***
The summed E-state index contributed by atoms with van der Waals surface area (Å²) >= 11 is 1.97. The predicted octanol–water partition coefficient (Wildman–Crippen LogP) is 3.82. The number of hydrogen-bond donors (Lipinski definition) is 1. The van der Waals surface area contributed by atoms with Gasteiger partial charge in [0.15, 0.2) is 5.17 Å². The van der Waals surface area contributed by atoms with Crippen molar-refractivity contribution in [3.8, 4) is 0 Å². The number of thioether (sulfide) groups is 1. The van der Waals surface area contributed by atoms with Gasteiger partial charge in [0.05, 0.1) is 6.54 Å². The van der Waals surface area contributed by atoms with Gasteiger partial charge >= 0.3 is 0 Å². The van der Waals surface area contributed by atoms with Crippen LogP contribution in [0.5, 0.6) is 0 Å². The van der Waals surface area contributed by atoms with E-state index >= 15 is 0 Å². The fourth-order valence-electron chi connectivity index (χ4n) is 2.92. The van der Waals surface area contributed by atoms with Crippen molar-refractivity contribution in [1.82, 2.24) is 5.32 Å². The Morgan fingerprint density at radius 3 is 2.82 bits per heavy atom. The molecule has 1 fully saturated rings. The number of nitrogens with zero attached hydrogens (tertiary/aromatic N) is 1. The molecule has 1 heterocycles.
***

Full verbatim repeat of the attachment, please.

The summed E-state index contributed by atoms with van der Waals surface area (Å²) >= 11 is 1.97. The predicted octanol–water partition coefficient (Wildman–Crippen LogP) is 3.82. The number of hydrogen-bond donors (Lipinski definition) is 1. The van der Waals surface area contributed by atoms with Gasteiger partial charge in [0.15, 0.2) is 5.17 Å². The van der Waals surface area contributed by atoms with Crippen molar-refractivity contribution in [3.8, 4) is 0 Å². The number of thioether (sulfide) groups is 1. The van der Waals surface area contributed by atoms with Gasteiger partial charge in [0.05, 0.1) is 6.54 Å². The van der Waals surface area contributed by atoms with Gasteiger partial charge >= 0.3 is 0 Å². The van der Waals surface area contributed by atoms with Crippen LogP contribution in [0.5, 0.6) is 0 Å². The van der Waals surface area contributed by atoms with E-state index >= 15 is 0 Å². The fourth-order valence-electron chi connectivity index (χ4n) is 2.92. The van der Waals surface area contributed by atoms with Crippen molar-refractivity contribution in [1.82, 2.24) is 5.32 Å². The Morgan fingerprint density at radius 3 is 2.82 bits per heavy atom. The molecule has 1 fully saturated rings. The number of nitrogens with zero attached hydrogens (tertiary/aromatic N) is 1. The molecule has 1 heterocycles.